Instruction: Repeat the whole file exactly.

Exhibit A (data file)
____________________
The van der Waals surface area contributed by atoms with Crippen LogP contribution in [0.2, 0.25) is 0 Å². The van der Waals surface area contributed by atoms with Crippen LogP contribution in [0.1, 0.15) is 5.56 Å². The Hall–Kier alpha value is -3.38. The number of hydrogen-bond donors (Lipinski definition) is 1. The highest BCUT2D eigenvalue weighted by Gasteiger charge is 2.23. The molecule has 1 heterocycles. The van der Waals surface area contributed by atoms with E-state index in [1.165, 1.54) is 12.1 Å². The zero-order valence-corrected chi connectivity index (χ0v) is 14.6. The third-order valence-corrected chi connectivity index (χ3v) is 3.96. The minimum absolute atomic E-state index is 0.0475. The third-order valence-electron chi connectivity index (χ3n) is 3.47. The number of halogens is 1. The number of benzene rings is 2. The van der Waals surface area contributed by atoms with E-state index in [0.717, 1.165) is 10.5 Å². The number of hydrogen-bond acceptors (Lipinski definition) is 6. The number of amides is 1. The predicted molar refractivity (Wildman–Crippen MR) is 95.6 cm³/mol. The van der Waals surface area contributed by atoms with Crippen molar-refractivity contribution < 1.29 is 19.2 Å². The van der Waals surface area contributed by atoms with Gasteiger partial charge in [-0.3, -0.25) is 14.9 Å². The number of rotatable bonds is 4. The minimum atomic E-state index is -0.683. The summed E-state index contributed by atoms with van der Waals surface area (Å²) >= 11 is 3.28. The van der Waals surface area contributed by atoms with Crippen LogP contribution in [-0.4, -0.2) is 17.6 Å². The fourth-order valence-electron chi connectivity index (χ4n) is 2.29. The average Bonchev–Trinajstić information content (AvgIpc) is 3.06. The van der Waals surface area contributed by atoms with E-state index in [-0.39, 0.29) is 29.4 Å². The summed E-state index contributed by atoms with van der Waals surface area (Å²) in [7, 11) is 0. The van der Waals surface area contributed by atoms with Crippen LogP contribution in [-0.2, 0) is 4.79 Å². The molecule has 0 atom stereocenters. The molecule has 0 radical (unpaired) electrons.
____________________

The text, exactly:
The van der Waals surface area contributed by atoms with Crippen LogP contribution in [0.2, 0.25) is 0 Å². The van der Waals surface area contributed by atoms with Crippen LogP contribution in [0.1, 0.15) is 5.56 Å². The Hall–Kier alpha value is -3.38. The number of hydrogen-bond donors (Lipinski definition) is 1. The highest BCUT2D eigenvalue weighted by Gasteiger charge is 2.23. The molecule has 1 heterocycles. The van der Waals surface area contributed by atoms with E-state index in [1.165, 1.54) is 12.1 Å². The zero-order valence-corrected chi connectivity index (χ0v) is 14.6. The third-order valence-corrected chi connectivity index (χ3v) is 3.96. The minimum absolute atomic E-state index is 0.0475. The third-order valence-electron chi connectivity index (χ3n) is 3.47. The number of halogens is 1. The number of benzene rings is 2. The van der Waals surface area contributed by atoms with E-state index in [0.717, 1.165) is 10.5 Å². The number of hydrogen-bond acceptors (Lipinski definition) is 6. The number of amides is 1. The predicted molar refractivity (Wildman–Crippen MR) is 95.6 cm³/mol. The van der Waals surface area contributed by atoms with Crippen molar-refractivity contribution < 1.29 is 19.2 Å². The van der Waals surface area contributed by atoms with Gasteiger partial charge in [-0.3, -0.25) is 14.9 Å². The number of rotatable bonds is 4. The minimum atomic E-state index is -0.683. The summed E-state index contributed by atoms with van der Waals surface area (Å²) >= 11 is 3.28. The van der Waals surface area contributed by atoms with Crippen LogP contribution in [-0.4, -0.2) is 17.6 Å². The fourth-order valence-electron chi connectivity index (χ4n) is 2.29. The average Bonchev–Trinajstić information content (AvgIpc) is 3.06. The van der Waals surface area contributed by atoms with E-state index in [-0.39, 0.29) is 29.4 Å². The summed E-state index contributed by atoms with van der Waals surface area (Å²) in [7, 11) is 0. The van der Waals surface area contributed by atoms with Crippen LogP contribution in [-0.2, 0) is 4.79 Å². The molecule has 0 atom stereocenters. The molecule has 0 radical (unpaired) electrons.